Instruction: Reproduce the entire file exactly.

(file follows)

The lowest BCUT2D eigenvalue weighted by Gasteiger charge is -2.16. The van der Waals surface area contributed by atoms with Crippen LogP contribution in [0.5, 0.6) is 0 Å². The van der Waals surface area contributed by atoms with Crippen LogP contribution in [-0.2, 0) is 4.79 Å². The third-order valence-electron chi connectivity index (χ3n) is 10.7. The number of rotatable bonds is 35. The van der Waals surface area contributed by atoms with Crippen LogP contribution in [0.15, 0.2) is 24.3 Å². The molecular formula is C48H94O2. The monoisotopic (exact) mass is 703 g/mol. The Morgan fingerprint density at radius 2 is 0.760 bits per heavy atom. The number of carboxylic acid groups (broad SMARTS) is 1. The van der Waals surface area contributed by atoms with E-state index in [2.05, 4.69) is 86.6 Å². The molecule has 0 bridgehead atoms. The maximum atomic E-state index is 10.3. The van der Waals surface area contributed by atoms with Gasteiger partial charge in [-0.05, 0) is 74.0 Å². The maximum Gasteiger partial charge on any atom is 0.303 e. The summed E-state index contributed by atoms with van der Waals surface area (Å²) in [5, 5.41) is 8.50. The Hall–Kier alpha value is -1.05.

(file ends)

The lowest BCUT2D eigenvalue weighted by Gasteiger charge is -2.16. The van der Waals surface area contributed by atoms with Crippen LogP contribution in [0.5, 0.6) is 0 Å². The van der Waals surface area contributed by atoms with Crippen LogP contribution in [-0.2, 0) is 4.79 Å². The third-order valence-electron chi connectivity index (χ3n) is 10.7. The number of rotatable bonds is 35. The van der Waals surface area contributed by atoms with Crippen LogP contribution in [0.15, 0.2) is 24.3 Å². The molecular formula is C48H94O2. The monoisotopic (exact) mass is 703 g/mol. The Morgan fingerprint density at radius 2 is 0.760 bits per heavy atom. The number of carboxylic acid groups (broad SMARTS) is 1. The van der Waals surface area contributed by atoms with E-state index in [2.05, 4.69) is 86.6 Å². The molecule has 0 bridgehead atoms. The maximum atomic E-state index is 10.3. The van der Waals surface area contributed by atoms with Gasteiger partial charge in [-0.05, 0) is 74.0 Å². The maximum Gasteiger partial charge on any atom is 0.303 e. The summed E-state index contributed by atoms with van der Waals surface area (Å²) in [5, 5.41) is 8.50. The Hall–Kier alpha value is -1.05.